Application Default Credentials

By default, application default credentials will be used. Only name and scheme are required for application default credentials.

To authenticate, run the following commands from your command line (requires gcloud):

$ gcloud auth login
$ gcloud config set project my-project

Service Account

First create a new service account through the API Credentials page. Go to Create credentials -> Service account key. Then in the Service account dropdown select New service account. Fill in a name (e.g. my-account), and select key type of JSON.

Creating the account will cause the JSON file to be downloaded. The structure of this file is roughly like this (account name is my-account):

{
  "type": "service_account",
  "project_id": "my-project",
  "private_key_id": "OMITTED",
  "private_key": "-----BEGIN PRIVATE KEY-----\nBASE64 ENCODED KEY WITH \n TO REPRESENT NEWLINES\n-----END PRIVATE KEY-----\n",
  "client_email": "my-account@my-project.iam.gserviceaccount.com",
  "client_id": "22377410244549202395",
  "auth_uri": "https://accounts.google.com/o/oauth2/auth",
  "token_uri": "https://accounts.google.com/o/oauth2/token",
  "auth_provider_x509_cert_url": "https://www.googleapis.com/oauth2/v1/certs",
  "client_x509_cert_url": "https://www.googleapis.com/robot/v1/metadata/x509/my-account%40my-project.iam.gserviceaccount.com"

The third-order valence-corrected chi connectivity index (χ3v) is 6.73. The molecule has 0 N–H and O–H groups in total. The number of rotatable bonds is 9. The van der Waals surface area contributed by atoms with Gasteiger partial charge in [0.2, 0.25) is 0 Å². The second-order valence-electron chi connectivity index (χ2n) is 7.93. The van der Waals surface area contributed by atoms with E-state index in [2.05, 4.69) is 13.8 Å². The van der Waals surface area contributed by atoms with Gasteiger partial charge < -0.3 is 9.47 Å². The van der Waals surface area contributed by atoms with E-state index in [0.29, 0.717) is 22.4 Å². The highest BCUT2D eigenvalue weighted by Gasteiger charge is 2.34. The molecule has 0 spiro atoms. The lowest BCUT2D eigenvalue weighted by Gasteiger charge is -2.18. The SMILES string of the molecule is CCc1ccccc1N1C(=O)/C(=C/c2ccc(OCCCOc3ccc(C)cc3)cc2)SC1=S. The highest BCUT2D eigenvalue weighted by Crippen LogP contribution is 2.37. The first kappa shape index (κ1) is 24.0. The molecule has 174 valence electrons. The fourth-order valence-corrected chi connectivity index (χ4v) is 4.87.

}

Most importantly, the value of the client_email field should go into the service-account-id field in the configuration (see below). The private_key portion needs to be pulled into its own file (e.g. my-key.pem). The \ns in the string need to be converted to newline characters.

While technically not part of Service Account authentication mode, one can also override the default service account that the compute VM is started with via the configuration option GCPBATCH.config.batch.compute-service-account or through the workflow options parameter google_compute_service_account. The service account you provide must have been granted Service Account Actor role to Cromwell's primary service account. As this only affects Google Batch API and not GCS, it's important that this service account, and the service account specified in GCPBATCH.config.batch.auth can both read/write the location specified by GCPBATCH.config.root